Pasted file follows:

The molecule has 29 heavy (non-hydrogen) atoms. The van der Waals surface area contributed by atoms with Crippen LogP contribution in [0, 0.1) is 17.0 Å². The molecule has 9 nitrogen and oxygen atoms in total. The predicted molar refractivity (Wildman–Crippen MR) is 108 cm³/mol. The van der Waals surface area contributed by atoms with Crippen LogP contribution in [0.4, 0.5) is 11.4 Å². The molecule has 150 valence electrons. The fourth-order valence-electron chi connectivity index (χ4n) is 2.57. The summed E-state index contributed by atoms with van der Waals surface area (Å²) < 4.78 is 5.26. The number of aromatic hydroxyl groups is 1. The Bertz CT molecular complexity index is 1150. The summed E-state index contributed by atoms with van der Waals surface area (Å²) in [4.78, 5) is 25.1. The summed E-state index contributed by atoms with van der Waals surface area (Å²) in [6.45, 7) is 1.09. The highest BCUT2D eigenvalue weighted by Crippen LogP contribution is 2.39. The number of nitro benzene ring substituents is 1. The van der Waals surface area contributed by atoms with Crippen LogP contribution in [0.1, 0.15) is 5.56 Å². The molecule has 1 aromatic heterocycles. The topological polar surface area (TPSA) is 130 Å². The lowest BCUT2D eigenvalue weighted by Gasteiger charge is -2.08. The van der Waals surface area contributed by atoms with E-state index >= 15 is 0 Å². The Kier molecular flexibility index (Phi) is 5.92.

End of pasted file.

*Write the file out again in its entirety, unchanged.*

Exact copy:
The molecule has 29 heavy (non-hydrogen) atoms. The van der Waals surface area contributed by atoms with Crippen LogP contribution in [0, 0.1) is 17.0 Å². The molecule has 9 nitrogen and oxygen atoms in total. The predicted molar refractivity (Wildman–Crippen MR) is 108 cm³/mol. The van der Waals surface area contributed by atoms with Crippen LogP contribution in [0.4, 0.5) is 11.4 Å². The molecule has 150 valence electrons. The fourth-order valence-electron chi connectivity index (χ4n) is 2.57. The summed E-state index contributed by atoms with van der Waals surface area (Å²) < 4.78 is 5.26. The number of aromatic hydroxyl groups is 1. The Bertz CT molecular complexity index is 1150. The summed E-state index contributed by atoms with van der Waals surface area (Å²) in [4.78, 5) is 25.1. The summed E-state index contributed by atoms with van der Waals surface area (Å²) in [6.45, 7) is 1.09. The highest BCUT2D eigenvalue weighted by Crippen LogP contribution is 2.39. The number of nitro benzene ring substituents is 1. The van der Waals surface area contributed by atoms with Crippen LogP contribution in [0.1, 0.15) is 5.56 Å². The molecule has 1 aromatic heterocycles. The topological polar surface area (TPSA) is 130 Å². The lowest BCUT2D eigenvalue weighted by Gasteiger charge is -2.08. The van der Waals surface area contributed by atoms with E-state index >= 15 is 0 Å². The Kier molecular flexibility index (Phi) is 5.92.